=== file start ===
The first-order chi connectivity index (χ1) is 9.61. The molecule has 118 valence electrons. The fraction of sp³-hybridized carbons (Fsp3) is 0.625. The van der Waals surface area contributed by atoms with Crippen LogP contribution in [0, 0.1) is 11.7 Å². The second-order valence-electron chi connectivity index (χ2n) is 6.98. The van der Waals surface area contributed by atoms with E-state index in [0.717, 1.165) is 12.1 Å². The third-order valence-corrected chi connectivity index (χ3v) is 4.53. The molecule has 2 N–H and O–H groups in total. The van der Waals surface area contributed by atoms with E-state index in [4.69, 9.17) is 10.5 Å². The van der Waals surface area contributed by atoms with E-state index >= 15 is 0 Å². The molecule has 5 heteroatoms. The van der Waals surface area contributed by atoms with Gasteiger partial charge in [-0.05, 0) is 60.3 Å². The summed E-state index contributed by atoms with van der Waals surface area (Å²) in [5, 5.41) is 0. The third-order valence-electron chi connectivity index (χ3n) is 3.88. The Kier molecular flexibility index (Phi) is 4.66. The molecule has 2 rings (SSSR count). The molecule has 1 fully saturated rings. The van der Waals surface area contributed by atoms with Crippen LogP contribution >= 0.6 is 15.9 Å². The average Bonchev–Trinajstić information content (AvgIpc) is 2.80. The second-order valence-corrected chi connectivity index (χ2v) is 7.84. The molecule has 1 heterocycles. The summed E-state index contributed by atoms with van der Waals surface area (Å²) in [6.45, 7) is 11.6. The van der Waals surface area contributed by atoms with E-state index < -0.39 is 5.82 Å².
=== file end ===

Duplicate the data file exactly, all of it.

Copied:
The first-order chi connectivity index (χ1) is 9.61. The molecule has 118 valence electrons. The fraction of sp³-hybridized carbons (Fsp3) is 0.625. The van der Waals surface area contributed by atoms with Crippen LogP contribution in [0, 0.1) is 11.7 Å². The second-order valence-electron chi connectivity index (χ2n) is 6.98. The van der Waals surface area contributed by atoms with E-state index in [0.717, 1.165) is 12.1 Å². The third-order valence-corrected chi connectivity index (χ3v) is 4.53. The molecule has 2 N–H and O–H groups in total. The van der Waals surface area contributed by atoms with E-state index in [4.69, 9.17) is 10.5 Å². The van der Waals surface area contributed by atoms with E-state index >= 15 is 0 Å². The molecule has 5 heteroatoms. The van der Waals surface area contributed by atoms with Gasteiger partial charge in [-0.05, 0) is 60.3 Å². The summed E-state index contributed by atoms with van der Waals surface area (Å²) in [5, 5.41) is 0. The third-order valence-electron chi connectivity index (χ3n) is 3.88. The Kier molecular flexibility index (Phi) is 4.66. The molecule has 2 rings (SSSR count). The molecule has 1 fully saturated rings. The van der Waals surface area contributed by atoms with Crippen LogP contribution >= 0.6 is 15.9 Å². The average Bonchev–Trinajstić information content (AvgIpc) is 2.80. The second-order valence-corrected chi connectivity index (χ2v) is 7.84. The molecule has 1 heterocycles. The summed E-state index contributed by atoms with van der Waals surface area (Å²) in [6.45, 7) is 11.6. The van der Waals surface area contributed by atoms with E-state index < -0.39 is 5.82 Å².